Vegard Skjefstad

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Tag: Internet (page 2 of 15)

The Rebirth of the Personal Website

The personal website didn’t really die. It just went into hibernation while people tried out social media sites that eventually screwed them over.

When the World Wide Web first saw the light of day, it was basically just a collection of information that people couldn’t interact with. This gradually changed as colleges, universities, and ISPs began to allow students and customers to have personal web pages on their servers. Some nerds, like myself, took it a step further, and started self-hosted personal websites, not relying on our place of study or ISP. After a while, users running personal webpages added ways for their readers to interact with them. Many of you probably remember the lovely guestbook.

With the launch of YouTube and Facebook came the creation of the Web 2.0, and a torrent of user-generated content. Instead of hosting content they had made themselves, Web 2.0 companies mainly focused on hosting content generated by their users. They also made it so easy for people to upload content that everyone and their granny could create something and put it online. The internet was no longer a place for nerds only, and the web became social.

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Let’s Hack Car Alarms!

If you have a car, there’s a good chance it has a car alarm. But did you know that a hacker can simply hack car alarms, and take off with your precious vehicle?

We’ve already seen how ridiculously easy it is to hack medical equipment, and so-called “smart” cities. This time we’ll see how simple it is to hack something a little less critical; car alarms.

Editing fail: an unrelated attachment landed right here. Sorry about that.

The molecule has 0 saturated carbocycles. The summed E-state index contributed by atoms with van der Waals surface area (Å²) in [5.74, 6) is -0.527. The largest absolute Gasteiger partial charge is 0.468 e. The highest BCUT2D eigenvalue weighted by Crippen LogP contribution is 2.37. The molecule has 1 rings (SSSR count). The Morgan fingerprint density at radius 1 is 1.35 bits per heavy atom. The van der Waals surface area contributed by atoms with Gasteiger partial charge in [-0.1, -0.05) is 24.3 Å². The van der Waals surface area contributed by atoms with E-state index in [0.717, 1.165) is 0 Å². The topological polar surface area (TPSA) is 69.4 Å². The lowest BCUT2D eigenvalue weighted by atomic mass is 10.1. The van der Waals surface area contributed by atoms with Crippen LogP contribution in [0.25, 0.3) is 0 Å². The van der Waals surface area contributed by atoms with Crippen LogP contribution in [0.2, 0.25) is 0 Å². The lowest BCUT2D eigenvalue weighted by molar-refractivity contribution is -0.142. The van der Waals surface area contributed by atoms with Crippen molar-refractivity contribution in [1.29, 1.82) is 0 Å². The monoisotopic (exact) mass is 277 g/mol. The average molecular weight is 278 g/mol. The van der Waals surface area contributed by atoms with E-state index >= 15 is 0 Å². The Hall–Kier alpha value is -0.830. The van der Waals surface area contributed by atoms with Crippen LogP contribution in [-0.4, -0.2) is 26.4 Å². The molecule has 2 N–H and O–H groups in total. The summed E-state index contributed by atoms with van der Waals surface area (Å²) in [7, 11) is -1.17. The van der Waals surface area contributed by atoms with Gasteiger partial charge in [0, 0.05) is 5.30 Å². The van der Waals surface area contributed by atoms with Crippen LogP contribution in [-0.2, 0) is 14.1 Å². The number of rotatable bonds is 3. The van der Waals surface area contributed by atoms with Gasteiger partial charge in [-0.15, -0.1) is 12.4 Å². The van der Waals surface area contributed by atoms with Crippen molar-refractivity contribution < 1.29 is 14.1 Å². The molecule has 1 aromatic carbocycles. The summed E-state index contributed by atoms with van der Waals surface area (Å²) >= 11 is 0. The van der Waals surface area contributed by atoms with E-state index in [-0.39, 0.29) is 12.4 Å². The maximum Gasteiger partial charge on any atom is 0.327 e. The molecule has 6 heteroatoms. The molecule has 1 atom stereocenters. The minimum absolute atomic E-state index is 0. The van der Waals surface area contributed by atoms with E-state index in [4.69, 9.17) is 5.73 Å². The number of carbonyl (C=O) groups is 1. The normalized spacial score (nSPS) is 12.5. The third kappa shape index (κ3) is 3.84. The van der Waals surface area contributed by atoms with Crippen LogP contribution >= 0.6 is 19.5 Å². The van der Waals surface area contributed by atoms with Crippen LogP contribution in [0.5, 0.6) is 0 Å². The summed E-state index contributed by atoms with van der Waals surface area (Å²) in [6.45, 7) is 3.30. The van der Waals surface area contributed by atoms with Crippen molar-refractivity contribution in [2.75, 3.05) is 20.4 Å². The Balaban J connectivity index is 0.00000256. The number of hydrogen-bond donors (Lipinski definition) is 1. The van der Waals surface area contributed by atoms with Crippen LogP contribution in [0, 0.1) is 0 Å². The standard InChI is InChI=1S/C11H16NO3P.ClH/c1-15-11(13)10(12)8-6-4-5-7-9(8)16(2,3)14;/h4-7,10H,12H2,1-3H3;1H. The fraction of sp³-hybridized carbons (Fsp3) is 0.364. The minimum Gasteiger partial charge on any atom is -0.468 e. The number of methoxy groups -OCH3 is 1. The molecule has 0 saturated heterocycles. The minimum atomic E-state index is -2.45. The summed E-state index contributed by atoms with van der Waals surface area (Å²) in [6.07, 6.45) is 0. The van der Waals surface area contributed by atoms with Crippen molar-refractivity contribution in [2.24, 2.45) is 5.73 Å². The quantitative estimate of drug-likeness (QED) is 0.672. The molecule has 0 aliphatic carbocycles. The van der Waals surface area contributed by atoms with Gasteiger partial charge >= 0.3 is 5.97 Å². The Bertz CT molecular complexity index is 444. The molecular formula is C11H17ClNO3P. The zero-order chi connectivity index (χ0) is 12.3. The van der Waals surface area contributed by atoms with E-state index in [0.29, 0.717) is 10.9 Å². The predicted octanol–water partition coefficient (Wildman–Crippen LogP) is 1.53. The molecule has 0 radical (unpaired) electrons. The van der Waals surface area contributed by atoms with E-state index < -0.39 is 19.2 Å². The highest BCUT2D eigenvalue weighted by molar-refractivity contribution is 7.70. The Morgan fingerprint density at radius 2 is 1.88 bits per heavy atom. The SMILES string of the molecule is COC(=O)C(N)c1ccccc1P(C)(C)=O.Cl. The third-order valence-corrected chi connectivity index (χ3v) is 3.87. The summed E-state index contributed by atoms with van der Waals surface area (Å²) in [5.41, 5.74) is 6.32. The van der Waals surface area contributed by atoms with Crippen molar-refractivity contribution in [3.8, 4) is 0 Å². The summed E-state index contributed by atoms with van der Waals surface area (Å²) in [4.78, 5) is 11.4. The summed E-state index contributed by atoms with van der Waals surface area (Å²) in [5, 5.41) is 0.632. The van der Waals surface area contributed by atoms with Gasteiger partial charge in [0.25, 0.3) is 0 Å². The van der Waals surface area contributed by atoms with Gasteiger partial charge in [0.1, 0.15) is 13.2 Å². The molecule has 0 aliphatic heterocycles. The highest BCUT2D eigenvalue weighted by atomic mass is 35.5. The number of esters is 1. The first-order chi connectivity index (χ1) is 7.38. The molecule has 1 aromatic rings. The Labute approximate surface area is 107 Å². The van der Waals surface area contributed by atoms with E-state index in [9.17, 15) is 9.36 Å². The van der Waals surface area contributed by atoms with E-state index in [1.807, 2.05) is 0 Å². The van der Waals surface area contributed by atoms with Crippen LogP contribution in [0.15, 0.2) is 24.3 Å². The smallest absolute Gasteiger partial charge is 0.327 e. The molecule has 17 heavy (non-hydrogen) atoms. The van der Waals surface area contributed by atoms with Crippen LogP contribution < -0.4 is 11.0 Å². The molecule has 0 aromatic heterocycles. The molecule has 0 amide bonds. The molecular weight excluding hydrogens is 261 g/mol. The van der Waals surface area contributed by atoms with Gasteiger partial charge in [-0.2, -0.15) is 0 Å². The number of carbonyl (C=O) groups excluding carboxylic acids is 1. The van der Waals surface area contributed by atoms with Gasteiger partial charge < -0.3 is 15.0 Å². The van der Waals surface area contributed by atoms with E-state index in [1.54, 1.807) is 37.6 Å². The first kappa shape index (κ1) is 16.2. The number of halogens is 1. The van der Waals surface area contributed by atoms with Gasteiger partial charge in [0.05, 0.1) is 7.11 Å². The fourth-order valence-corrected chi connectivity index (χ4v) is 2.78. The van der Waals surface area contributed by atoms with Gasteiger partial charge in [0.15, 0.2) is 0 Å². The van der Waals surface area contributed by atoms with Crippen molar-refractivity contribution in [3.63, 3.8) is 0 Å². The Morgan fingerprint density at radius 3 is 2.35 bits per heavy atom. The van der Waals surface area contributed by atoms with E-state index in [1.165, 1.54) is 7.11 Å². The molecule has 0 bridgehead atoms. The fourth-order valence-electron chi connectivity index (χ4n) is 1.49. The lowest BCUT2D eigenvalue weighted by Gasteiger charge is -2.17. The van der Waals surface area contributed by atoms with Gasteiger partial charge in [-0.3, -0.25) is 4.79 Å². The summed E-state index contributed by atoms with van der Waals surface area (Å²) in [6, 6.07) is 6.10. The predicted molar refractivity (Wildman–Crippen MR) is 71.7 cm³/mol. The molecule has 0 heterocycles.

Researchers at British penetration testing and security services firm Pen Test Partners had a look at the security of two of the largest aftermarket car alarm vendors, Viper and Pandora. Like with the medical equipment and smart cities hacks we’ve discussed earlier, both Viper and Pandora had a basic security flaw in their products. The insecure direct object reference (IDOR) vulnerability allowed an attacker to hijack and take complete control of user accounts. The IDOR is a kind of vulnerability this is typically covered in any Internet Security 101 class.

Now that the hacker has control of your Viper or Pandora car alarm, what can they do?

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Delete Your Instagram Account Today!

So you finally came around and deleted your Facebook account? Congratulations! Now it’s time to delete Instagram as well.

It’s Easter, which means a long weekend here in Norway. Thursday through Monday are holidays, and many people take the entire week off because schools and most kindergartens are closed for Easter vacation.

It’s common for Norwegians to head up into the mountains during Easter. They don’t do it to come closer to God, but to relax in their cozy cabins. Easter also means high tide in social media. People are not shy about sharing their photos of said cabins, snow, skiing, and of course, the evergreen Norwegian tradition of eating oranges and Kvikk Lunsj.